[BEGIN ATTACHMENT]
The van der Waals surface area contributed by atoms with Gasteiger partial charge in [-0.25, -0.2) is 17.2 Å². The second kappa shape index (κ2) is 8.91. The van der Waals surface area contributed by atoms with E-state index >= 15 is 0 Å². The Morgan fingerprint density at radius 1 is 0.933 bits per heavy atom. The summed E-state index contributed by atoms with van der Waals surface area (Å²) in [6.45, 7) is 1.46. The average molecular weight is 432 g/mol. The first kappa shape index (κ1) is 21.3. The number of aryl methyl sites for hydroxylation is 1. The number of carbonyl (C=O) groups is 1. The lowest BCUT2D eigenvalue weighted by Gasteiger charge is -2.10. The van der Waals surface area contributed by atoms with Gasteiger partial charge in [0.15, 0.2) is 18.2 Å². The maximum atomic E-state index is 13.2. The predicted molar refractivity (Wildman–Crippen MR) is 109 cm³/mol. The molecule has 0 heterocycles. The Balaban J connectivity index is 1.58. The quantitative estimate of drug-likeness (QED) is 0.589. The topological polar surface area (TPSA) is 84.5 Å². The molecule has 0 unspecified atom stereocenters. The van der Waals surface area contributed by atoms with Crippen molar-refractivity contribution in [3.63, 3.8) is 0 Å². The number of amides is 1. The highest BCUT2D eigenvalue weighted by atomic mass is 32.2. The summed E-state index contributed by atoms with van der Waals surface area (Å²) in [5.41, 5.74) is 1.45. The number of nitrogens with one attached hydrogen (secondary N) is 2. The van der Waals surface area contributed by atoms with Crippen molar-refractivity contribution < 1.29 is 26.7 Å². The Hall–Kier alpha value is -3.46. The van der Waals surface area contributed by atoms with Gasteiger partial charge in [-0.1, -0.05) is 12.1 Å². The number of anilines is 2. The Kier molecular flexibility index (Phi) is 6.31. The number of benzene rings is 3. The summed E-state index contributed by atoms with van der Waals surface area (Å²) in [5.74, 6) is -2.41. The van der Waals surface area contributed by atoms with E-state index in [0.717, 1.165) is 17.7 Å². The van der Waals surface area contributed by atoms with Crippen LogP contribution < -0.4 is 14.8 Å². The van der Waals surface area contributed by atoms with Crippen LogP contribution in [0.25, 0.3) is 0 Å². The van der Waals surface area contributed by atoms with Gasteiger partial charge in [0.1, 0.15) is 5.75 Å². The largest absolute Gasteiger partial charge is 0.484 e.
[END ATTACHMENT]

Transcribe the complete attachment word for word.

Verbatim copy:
The van der Waals surface area contributed by atoms with Gasteiger partial charge in [-0.25, -0.2) is 17.2 Å². The second kappa shape index (κ2) is 8.91. The van der Waals surface area contributed by atoms with E-state index >= 15 is 0 Å². The Morgan fingerprint density at radius 1 is 0.933 bits per heavy atom. The summed E-state index contributed by atoms with van der Waals surface area (Å²) in [6.45, 7) is 1.46. The average molecular weight is 432 g/mol. The first kappa shape index (κ1) is 21.3. The number of aryl methyl sites for hydroxylation is 1. The number of carbonyl (C=O) groups is 1. The lowest BCUT2D eigenvalue weighted by Gasteiger charge is -2.10. The van der Waals surface area contributed by atoms with Gasteiger partial charge in [0.15, 0.2) is 18.2 Å². The maximum atomic E-state index is 13.2. The predicted molar refractivity (Wildman–Crippen MR) is 109 cm³/mol. The molecule has 0 heterocycles. The Balaban J connectivity index is 1.58. The quantitative estimate of drug-likeness (QED) is 0.589. The topological polar surface area (TPSA) is 84.5 Å². The molecule has 0 unspecified atom stereocenters. The van der Waals surface area contributed by atoms with Crippen molar-refractivity contribution in [3.63, 3.8) is 0 Å². The number of amides is 1. The highest BCUT2D eigenvalue weighted by atomic mass is 32.2. The summed E-state index contributed by atoms with van der Waals surface area (Å²) in [5.41, 5.74) is 1.45. The number of nitrogens with one attached hydrogen (secondary N) is 2. The van der Waals surface area contributed by atoms with Crippen molar-refractivity contribution < 1.29 is 26.7 Å². The Hall–Kier alpha value is -3.46. The van der Waals surface area contributed by atoms with Gasteiger partial charge in [-0.1, -0.05) is 12.1 Å². The number of anilines is 2. The Kier molecular flexibility index (Phi) is 6.31. The number of benzene rings is 3. The summed E-state index contributed by atoms with van der Waals surface area (Å²) in [5.74, 6) is -2.41. The van der Waals surface area contributed by atoms with E-state index in [0.717, 1.165) is 17.7 Å². The van der Waals surface area contributed by atoms with Crippen LogP contribution < -0.4 is 14.8 Å². The van der Waals surface area contributed by atoms with Crippen LogP contribution in [0.25, 0.3) is 0 Å². The van der Waals surface area contributed by atoms with Gasteiger partial charge in [0.1, 0.15) is 5.75 Å². The largest absolute Gasteiger partial charge is 0.484 e.